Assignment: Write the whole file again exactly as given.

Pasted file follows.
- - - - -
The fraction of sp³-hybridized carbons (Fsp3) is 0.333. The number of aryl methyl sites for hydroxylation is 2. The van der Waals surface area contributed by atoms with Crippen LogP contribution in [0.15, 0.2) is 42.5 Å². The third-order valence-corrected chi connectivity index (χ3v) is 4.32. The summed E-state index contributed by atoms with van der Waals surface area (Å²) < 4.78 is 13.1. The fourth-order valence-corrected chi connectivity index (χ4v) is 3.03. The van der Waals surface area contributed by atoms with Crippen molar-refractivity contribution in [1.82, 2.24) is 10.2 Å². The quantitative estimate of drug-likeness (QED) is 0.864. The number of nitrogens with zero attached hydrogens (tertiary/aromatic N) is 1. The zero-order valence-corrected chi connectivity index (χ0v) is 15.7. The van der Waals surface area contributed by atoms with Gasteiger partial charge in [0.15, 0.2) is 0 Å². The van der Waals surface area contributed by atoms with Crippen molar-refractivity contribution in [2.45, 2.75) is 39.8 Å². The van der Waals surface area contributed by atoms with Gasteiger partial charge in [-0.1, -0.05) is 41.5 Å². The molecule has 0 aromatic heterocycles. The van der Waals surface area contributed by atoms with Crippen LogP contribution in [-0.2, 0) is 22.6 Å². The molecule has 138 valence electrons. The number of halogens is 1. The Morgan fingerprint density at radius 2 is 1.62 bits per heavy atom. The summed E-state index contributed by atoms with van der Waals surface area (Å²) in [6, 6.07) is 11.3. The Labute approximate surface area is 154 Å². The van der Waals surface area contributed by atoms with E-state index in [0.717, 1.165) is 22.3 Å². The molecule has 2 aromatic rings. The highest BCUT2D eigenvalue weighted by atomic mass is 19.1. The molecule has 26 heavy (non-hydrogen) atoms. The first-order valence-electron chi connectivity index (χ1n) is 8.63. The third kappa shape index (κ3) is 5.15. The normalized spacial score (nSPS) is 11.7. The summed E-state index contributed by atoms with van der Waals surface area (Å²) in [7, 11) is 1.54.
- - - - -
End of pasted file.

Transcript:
The fraction of sp³-hybridized carbons (Fsp3) is 0.333. The number of aryl methyl sites for hydroxylation is 2. The van der Waals surface area contributed by atoms with Crippen LogP contribution in [0.15, 0.2) is 42.5 Å². The third-order valence-corrected chi connectivity index (χ3v) is 4.32. The summed E-state index contributed by atoms with van der Waals surface area (Å²) < 4.78 is 13.1. The fourth-order valence-corrected chi connectivity index (χ4v) is 3.03. The van der Waals surface area contributed by atoms with Crippen molar-refractivity contribution in [1.82, 2.24) is 10.2 Å². The quantitative estimate of drug-likeness (QED) is 0.864. The number of nitrogens with zero attached hydrogens (tertiary/aromatic N) is 1. The zero-order valence-corrected chi connectivity index (χ0v) is 15.7. The van der Waals surface area contributed by atoms with Gasteiger partial charge in [0.15, 0.2) is 0 Å². The van der Waals surface area contributed by atoms with Crippen molar-refractivity contribution in [2.45, 2.75) is 39.8 Å². The van der Waals surface area contributed by atoms with Gasteiger partial charge in [-0.1, -0.05) is 41.5 Å². The molecule has 0 aromatic heterocycles. The van der Waals surface area contributed by atoms with Crippen LogP contribution in [-0.2, 0) is 22.6 Å². The molecule has 138 valence electrons. The number of halogens is 1. The Morgan fingerprint density at radius 2 is 1.62 bits per heavy atom. The summed E-state index contributed by atoms with van der Waals surface area (Å²) in [6, 6.07) is 11.3. The Labute approximate surface area is 154 Å². The van der Waals surface area contributed by atoms with E-state index in [0.717, 1.165) is 22.3 Å². The molecule has 2 aromatic rings. The highest BCUT2D eigenvalue weighted by atomic mass is 19.1. The molecule has 26 heavy (non-hydrogen) atoms. The first-order valence-electron chi connectivity index (χ1n) is 8.63. The third kappa shape index (κ3) is 5.15. The normalized spacial score (nSPS) is 11.7. The summed E-state index contributed by atoms with van der Waals surface area (Å²) in [7, 11) is 1.54.